The Cavalier Daily
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Violent crime shocks community, prompts calls

Days after the University and a group of parents put up a $10,000 reward to help catch the man who raped a University student in her home last Thursday, police are answering calls from people responding with information about the case.

However, only about 10 to 15 percent of the people calling police with tips are interested in the reward money, said Richard Hudson, a Charlottesville Police detective who answers phones at the Crimestoppers hotline.

The shocking nature of such a crime naturally generates a lot of interest - and a lot of calls, Hudson said.

"I've been doing this for 17 years and I've seen a lot of sexual assaults," he said. "This one was definitely unique and not like one I'd ever seen before."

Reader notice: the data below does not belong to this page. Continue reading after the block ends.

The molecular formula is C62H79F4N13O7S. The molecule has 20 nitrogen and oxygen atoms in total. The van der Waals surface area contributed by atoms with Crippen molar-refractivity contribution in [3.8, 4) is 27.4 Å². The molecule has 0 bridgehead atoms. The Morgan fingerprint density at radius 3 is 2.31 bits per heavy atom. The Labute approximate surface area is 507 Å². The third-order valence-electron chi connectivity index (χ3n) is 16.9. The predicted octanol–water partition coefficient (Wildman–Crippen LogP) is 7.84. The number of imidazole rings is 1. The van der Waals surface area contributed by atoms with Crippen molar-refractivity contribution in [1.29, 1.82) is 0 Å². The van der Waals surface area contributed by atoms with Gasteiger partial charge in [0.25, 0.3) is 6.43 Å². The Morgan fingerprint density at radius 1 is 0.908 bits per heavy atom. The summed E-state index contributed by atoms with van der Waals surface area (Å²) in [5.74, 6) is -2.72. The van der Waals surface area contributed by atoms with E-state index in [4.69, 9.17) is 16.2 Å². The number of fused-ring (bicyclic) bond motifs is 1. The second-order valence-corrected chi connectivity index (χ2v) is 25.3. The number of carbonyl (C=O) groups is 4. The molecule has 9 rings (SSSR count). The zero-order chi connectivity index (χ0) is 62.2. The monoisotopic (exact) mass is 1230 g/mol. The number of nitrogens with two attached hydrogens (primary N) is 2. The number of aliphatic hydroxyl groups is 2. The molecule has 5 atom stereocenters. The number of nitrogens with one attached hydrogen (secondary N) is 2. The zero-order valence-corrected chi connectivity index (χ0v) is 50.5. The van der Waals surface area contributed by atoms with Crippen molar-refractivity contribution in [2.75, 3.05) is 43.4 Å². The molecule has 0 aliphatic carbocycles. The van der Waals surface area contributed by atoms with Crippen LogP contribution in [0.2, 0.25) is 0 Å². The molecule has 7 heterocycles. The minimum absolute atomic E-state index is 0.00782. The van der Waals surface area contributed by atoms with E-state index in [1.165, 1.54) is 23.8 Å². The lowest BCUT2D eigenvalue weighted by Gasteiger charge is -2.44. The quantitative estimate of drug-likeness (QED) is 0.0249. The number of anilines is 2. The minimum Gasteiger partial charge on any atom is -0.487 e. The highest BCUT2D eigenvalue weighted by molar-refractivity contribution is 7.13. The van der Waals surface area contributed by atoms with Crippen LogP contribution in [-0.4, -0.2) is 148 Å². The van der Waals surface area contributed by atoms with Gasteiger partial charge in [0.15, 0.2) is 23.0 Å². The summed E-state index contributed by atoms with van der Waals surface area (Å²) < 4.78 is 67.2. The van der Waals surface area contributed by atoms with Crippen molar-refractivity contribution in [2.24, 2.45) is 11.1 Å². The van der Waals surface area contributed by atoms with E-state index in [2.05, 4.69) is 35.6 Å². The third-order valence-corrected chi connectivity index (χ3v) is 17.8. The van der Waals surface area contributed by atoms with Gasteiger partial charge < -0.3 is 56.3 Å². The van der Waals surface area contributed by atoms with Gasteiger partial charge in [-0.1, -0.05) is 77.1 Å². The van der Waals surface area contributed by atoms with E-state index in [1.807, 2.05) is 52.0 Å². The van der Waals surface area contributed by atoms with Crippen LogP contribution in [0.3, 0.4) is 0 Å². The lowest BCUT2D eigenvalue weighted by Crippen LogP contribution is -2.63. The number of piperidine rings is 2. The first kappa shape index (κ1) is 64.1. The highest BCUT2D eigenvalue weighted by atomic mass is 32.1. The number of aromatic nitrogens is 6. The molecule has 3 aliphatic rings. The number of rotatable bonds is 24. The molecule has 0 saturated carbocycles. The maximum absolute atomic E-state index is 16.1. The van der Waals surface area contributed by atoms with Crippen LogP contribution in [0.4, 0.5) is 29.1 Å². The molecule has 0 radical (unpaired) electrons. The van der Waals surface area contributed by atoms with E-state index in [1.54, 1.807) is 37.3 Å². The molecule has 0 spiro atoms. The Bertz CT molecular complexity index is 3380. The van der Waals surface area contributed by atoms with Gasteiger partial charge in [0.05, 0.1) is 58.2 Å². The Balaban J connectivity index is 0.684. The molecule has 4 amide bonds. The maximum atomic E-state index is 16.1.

Rapes have occurred at the University before, including one that took place near Beta Bridge last year, but the University never supplied reward money to catch a criminal until now.

But the University's offer of a reward in this case does not set a precedent. In the future, it will be decided on a case-by-case basis, said Leonard W. Sandridge, executive vice-president and chief financial officer.

"This was a particularly despicable crime. I do not recall another case where the criminal broke into a private residence, raped an individual in the presence of others and used a gun," Sandridge said.